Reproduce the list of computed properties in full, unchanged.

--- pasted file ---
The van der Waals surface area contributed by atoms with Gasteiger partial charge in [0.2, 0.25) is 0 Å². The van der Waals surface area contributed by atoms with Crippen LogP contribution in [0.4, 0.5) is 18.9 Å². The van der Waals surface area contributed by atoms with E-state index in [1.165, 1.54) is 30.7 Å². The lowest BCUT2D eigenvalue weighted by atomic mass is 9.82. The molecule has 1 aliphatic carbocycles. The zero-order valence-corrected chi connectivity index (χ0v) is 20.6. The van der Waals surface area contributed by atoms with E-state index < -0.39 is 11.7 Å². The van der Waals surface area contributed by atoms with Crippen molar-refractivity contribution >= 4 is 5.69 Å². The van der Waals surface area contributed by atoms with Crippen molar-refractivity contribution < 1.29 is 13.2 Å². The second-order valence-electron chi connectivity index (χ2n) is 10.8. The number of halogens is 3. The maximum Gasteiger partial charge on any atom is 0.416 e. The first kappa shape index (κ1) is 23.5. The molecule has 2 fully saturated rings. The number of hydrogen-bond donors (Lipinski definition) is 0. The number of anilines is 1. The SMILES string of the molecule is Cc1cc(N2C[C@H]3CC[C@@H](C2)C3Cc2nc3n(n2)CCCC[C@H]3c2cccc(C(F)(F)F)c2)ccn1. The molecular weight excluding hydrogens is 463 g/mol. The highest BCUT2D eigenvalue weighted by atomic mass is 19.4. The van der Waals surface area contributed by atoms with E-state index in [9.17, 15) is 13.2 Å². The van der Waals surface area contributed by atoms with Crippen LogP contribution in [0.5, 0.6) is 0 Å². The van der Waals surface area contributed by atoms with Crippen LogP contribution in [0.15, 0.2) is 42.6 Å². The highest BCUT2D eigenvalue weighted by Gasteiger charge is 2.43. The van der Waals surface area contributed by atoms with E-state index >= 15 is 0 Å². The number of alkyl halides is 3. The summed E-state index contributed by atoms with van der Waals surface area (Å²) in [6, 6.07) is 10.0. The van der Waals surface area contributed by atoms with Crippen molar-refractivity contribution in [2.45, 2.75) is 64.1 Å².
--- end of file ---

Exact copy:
The van der Waals surface area contributed by atoms with Gasteiger partial charge in [0.2, 0.25) is 0 Å². The van der Waals surface area contributed by atoms with Crippen LogP contribution in [0.4, 0.5) is 18.9 Å². The van der Waals surface area contributed by atoms with E-state index in [1.165, 1.54) is 30.7 Å². The lowest BCUT2D eigenvalue weighted by atomic mass is 9.82. The molecule has 1 aliphatic carbocycles. The zero-order valence-corrected chi connectivity index (χ0v) is 20.6. The van der Waals surface area contributed by atoms with E-state index < -0.39 is 11.7 Å². The van der Waals surface area contributed by atoms with Crippen molar-refractivity contribution >= 4 is 5.69 Å². The van der Waals surface area contributed by atoms with Crippen molar-refractivity contribution < 1.29 is 13.2 Å². The second-order valence-electron chi connectivity index (χ2n) is 10.8. The number of halogens is 3. The maximum Gasteiger partial charge on any atom is 0.416 e. The first kappa shape index (κ1) is 23.5. The molecule has 2 fully saturated rings. The number of hydrogen-bond donors (Lipinski definition) is 0. The number of anilines is 1. The SMILES string of the molecule is Cc1cc(N2C[C@H]3CC[C@@H](C2)C3Cc2nc3n(n2)CCCC[C@H]3c2cccc(C(F)(F)F)c2)ccn1. The molecular weight excluding hydrogens is 463 g/mol. The highest BCUT2D eigenvalue weighted by atomic mass is 19.4. The van der Waals surface area contributed by atoms with E-state index in [9.17, 15) is 13.2 Å². The van der Waals surface area contributed by atoms with Crippen LogP contribution in [0.5, 0.6) is 0 Å². The van der Waals surface area contributed by atoms with Crippen LogP contribution in [0.15, 0.2) is 42.6 Å². The highest BCUT2D eigenvalue weighted by Gasteiger charge is 2.43. The van der Waals surface area contributed by atoms with E-state index >= 15 is 0 Å². The number of alkyl halides is 3. The summed E-state index contributed by atoms with van der Waals surface area (Å²) in [6, 6.07) is 10.0. The van der Waals surface area contributed by atoms with Crippen molar-refractivity contribution in [2.45, 2.75) is 64.1 Å².